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Did you know that you don’t just have one age?
Sounds a little weird, right…
The fact is that you have a chronological age (the length of time from your date of birth to today) and a physiological age (basically your “fitness age”).
It’s like the old saying — it’s not how old you are, it’s how young you feel, sort of.
While your chronological age indicates your years on the planet, it’s your body’s true age, your physiological age, that you should be more interested in.
That’s because your physiological age can reveal if it’s in the cards for you to live to a ripe old age or suffer risk factors that could lead to premature death.
How can you tell how old you are in physiological years then? Do you look in the mirror and guess?
But a study published in the European Journal of Preventive Cardiology, a journal of the European Society of Cardiology (ESC) has found a way to determine your physiological age by taking a simple test in your cardiologist’s office.
How old does your body say you are?
The test that can answer that question is called an exercise stress test, and if you’ve ever seen a doctor to check on your heart, you’ve probably had one already.
Basically, it’s where you exercise on a treadmill (which gets progressively more difficult) and then the doctor looks at how your heart responds to the exercise and how it recovers.
Now, doctors at the Cleveland Clinic have developed a calculation based on the results of the test that can determine physiological age…
The researchers examined the exercise capacity, heart rate response to exercise, and heart rate recovery of 126,356 patients over a period of 26 years.
They then calculated what they’re calling A-BEST (Age Based on Exercise Stress Testing), taking into account gender and use of medications that affect heart rate and followed up with the patients for an average of 8.7 years.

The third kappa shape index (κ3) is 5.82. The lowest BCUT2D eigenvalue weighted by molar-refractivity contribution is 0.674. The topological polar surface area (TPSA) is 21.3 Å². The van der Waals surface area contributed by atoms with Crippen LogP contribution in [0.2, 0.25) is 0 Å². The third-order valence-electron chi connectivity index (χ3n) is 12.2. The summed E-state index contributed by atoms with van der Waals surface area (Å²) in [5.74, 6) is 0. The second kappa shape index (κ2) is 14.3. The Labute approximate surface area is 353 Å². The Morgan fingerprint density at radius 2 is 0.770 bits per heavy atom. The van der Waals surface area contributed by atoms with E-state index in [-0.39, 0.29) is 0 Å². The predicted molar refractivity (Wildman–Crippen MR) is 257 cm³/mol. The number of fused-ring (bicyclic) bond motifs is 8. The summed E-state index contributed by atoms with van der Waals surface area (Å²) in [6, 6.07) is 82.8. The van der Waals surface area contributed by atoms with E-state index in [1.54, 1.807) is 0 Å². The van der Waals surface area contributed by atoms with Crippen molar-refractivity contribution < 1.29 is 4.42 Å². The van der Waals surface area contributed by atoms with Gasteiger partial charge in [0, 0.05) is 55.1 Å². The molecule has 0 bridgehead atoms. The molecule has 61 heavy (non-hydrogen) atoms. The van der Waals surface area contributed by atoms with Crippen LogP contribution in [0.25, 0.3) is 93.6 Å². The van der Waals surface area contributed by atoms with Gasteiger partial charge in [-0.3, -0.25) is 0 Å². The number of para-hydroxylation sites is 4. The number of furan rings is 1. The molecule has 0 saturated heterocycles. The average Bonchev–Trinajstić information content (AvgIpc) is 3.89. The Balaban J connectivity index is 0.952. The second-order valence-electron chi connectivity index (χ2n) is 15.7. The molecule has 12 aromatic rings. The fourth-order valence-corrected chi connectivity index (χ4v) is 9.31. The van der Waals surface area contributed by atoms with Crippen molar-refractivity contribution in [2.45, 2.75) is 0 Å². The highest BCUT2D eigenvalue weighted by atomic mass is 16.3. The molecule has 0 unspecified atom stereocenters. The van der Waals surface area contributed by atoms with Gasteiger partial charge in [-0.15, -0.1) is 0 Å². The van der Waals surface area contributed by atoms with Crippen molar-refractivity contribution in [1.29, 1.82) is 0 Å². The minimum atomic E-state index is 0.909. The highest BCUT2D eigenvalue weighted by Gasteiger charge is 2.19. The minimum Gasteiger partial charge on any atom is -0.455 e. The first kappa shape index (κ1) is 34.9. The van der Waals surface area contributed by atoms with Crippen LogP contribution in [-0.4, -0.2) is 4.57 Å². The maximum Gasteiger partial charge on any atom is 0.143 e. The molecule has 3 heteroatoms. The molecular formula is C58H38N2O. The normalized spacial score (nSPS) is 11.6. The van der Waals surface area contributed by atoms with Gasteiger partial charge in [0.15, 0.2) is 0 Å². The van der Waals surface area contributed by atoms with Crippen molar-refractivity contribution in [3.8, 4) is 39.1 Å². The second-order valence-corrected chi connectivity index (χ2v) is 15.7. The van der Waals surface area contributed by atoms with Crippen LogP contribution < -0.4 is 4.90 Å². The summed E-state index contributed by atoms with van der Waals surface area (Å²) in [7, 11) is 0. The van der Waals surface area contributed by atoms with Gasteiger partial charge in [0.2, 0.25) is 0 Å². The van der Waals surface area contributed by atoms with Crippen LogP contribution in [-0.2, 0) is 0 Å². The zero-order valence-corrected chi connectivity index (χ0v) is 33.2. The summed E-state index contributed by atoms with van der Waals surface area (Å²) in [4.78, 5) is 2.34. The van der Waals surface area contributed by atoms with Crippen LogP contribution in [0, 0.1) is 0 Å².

The team found that A-BEST was a significantly better predictor of survival than chronological age, even after adjusting for sex, smoking, body mass index, statin use, diabetes, hypertension, coronary artery disease, and end-stage kidney disease. And, it was true for both men and women.
“Knowing your physiological age is good motivation to increase your exercise performance, which could translate into improved survival,” said study author Dr. Serge Harb, a cardiologist at the Cleveland Clinic in the United States. “Telling a 45-year-old that their physiological age is 55 should be a wake-up call that they are losing years of life by being unfit. On the other hand, a 65-year-old with an A-BEST of 50 is likely to live longer than their peers.”
And, he had one more piece of advice based on the study, “If you want to live longer then exercise more. It should improve your health and your length of life.”
Checking in with your cardiologist
This study means that knowing your physiological age (and lowering it if you’re experiencing issues) could be an important piece of the puzzle when it comes to living longer.
Your cardiologist should be able to fill in the blank and calculate you’re A-BEST based on a stress test. And, don’t worry… these are commonly ordered whether you’ve been seeing a heart doctor for years or going to be calling in for an initial visit.
In fact, I recently had my first visit at a cardiologist’s office and that was the very first test they ordered. According to the nurse, it takes about 45 minutes and all you need to do to be prepared is to wear comfortable clothes and tennis shoes.
Take steps now to determine your physiological age to have a baseline to work from and then take Dr. Harb’s advice and exercise regularly to bring that age down whether it’s higher or lower than your chronological age. After all, we could all use a little improvement.
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- What’s age got to do with it? — EurekAlert!